ICD-10-CM Code D68.61

Antiphospholipid syndrome

Version 2020 Billable Code

Valid for Submission

D68.61 is a billable code used to specify a medical diagnosis of antiphospholipid syndrome. The code is valid for the year 2020 for the submission of HIPAA-covered transactions. The ICD-10-CM code D68.61 might also be used to specify conditions or terms like acquired thrombophilia, antiphospholipid syndrome, antiphospholipid syndrome in pregnancy, catastrophic antiphospholipid syndrome, neonatal antiphospholipid syndrome, primary antiphospholipid syndrome, etc

ICD-10:D68.61
Short Description:Antiphospholipid syndrome
Long Description:Antiphospholipid syndrome

Tabular List of Diseases and Injuries

The Tabular List of Diseases and Injuries is a list of ICD-10 codes, organized "head to toe" into chapters and sections with guidance for inclusions, exclusions, descriptions and more. The following references are applicable to the code D68.61:

Inclusion Terms

Inclusion Terms
These terms are the conditions for which that code is to be used. The terms may be synonyms of the code title, or, in the case of "other specified" codes, the terms are a list of the various conditions assigned to that code. The inclusion terms are not necessarily exhaustive. Additional terms found only in the Alphabetic Index may also be assigned to a code.
  • Anticardiolipin syndrome
  • Antiphospholipid antibody syndrome

Type 1 Excludes

Type 1 Excludes
A type 1 excludes note is a pure excludes note. It means "NOT CODED HERE!" An Excludes1 note indicates that the code excluded should never be used at the same time as the code above the Excludes1 note. An Excludes1 is used when two conditions cannot occur together, such as a congenital form versus an acquired form of the same condition.
  • anti-phospholipid antibody, finding without diagnosis R76.0
  • anti-phospholipid antibody with hemorrhagic disorder D68.312
  • lupus anticoagulant syndrome D68.62

Index to Diseases and Injuries

The Index to Diseases and Injuries is an alphabetical listing of medical terms, with each term mapped to one or more ICD-10 code(s). The following references for the code D68.61 are found in the index:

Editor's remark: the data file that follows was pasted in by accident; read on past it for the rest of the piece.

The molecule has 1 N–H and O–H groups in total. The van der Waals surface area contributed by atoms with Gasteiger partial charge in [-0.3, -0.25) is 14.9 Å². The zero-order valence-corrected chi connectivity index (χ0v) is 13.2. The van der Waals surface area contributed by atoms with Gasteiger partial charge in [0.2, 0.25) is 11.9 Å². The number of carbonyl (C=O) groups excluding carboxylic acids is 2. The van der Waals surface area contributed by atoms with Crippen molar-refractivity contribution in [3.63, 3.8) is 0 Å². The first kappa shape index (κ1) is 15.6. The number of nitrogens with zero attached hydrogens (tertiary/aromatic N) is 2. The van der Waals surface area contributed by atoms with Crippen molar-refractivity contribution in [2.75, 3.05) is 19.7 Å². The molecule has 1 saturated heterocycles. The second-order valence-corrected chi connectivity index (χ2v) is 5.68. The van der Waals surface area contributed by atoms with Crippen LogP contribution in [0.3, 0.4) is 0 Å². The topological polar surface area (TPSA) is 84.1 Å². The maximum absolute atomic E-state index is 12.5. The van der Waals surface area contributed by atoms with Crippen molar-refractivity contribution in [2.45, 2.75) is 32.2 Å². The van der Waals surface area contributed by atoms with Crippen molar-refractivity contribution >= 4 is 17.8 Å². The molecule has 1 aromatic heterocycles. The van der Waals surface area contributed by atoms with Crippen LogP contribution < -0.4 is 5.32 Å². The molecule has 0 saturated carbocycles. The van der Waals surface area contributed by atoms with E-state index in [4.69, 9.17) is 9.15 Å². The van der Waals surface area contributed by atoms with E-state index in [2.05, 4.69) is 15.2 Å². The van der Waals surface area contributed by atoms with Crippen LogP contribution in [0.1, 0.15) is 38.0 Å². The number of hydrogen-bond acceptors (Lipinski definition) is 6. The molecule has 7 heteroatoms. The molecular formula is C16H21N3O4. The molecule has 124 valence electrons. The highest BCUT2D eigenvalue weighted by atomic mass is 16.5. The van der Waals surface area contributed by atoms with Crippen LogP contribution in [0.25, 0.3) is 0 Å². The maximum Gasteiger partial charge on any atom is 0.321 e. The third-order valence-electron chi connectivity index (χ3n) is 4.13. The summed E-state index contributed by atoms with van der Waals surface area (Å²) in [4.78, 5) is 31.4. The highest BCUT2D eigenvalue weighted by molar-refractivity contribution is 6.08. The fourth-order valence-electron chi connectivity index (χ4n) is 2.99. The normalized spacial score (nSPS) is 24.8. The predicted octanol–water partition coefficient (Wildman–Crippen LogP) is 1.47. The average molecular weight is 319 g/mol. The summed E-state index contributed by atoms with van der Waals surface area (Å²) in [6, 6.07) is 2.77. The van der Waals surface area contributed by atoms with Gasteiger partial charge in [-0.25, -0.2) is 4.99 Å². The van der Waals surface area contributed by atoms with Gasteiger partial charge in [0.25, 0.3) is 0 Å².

Synonyms

The following clinical terms are approximate synonyms or lay terms that might be used to identify the correct diagnosis code:

  • Acquired thrombophilia
  • Antiphospholipid syndrome
  • Antiphospholipid syndrome in pregnancy
  • Catastrophic antiphospholipid syndrome
  • Neonatal antiphospholipid syndrome
  • Primary antiphospholipid syndrome
  • Primary antiphospholipid syndrome with multisystem involvement
  • Primary antiphospholipid syndrome with organ/system involvement
  • Secondary antiphospholipid syndrome
  • Secondary antiphospholipid syndrome with multisystem involvement
  • Secondary antiphospholipid syndrome with organ/system involvement
  • Thrombophilia due to antiphospholipid antibody

Clinical Information

  • ANTIPHOSPHOLIPID SYNDROME-. the presence of antibodies directed against phospholipids antibodies antiphospholipid. the condition is associated with a variety of diseases notably systemic lupus erythematosus and other connective tissue diseases thrombopenia and arterial or venous thromboses. in pregnancy it can cause abortion. of the phospholipids the cardiolipins show markedly elevated levels of anticardiolipin antibodies antibodies anticardiolipin. present also are high levels of lupus anticoagulant lupus coagulation inhibitor.

Diagnostic Related Groups

The ICD-10 code D68.61 is grouped in the following groups for version MS-DRG V37.0 What are Diagnostic Related Groups?
The Diagnostic Related Groups (DRGs) are a patient classification scheme which provides a means of relating the type of patients a hospital treats. The DRGs divides all possible principal diagnoses into mutually exclusive principal diagnosis areas referred to as Major Diagnostic Categories (MDC).
applicable from 10/01/2020 through 09/30/2020.

  • 814 - RETICULOENDOTHELIAL AND IMMUNITY DISORDERS WITH MCC
  • 815 - RETICULOENDOTHELIAL AND IMMUNITY DISORDERS WITH CC
  • 816 - RETICULOENDOTHELIAL AND IMMUNITY DISORDERS WITHOUT CC/MCC

Convert D68.61 to ICD-9

  • 289.81 - Prim hypercoagulable st (Approximate Flag)

Code Classification

  • Diseases of the blood and blood-forming organs and certain disorders involving the immune mechanism (D50–D89)
    • Coagulation defects, purpura and other hemorrhagic conditions (D65-D69)
      • Other coagulation defects (D68)

Code History

  • FY 2016 - New Code, effective from 10/1/2015 through 9/30/2016
    (First year ICD-10-CM implemented into the HIPAA code set)
  • FY 2017 - No Change, effective from 10/1/2016 through 9/30/2017
  • FY 2018 - No Change, effective from 10/1/2017 through 9/30/2018
  • FY 2019 - No Change, effective from 10/1/2018 through 9/30/2019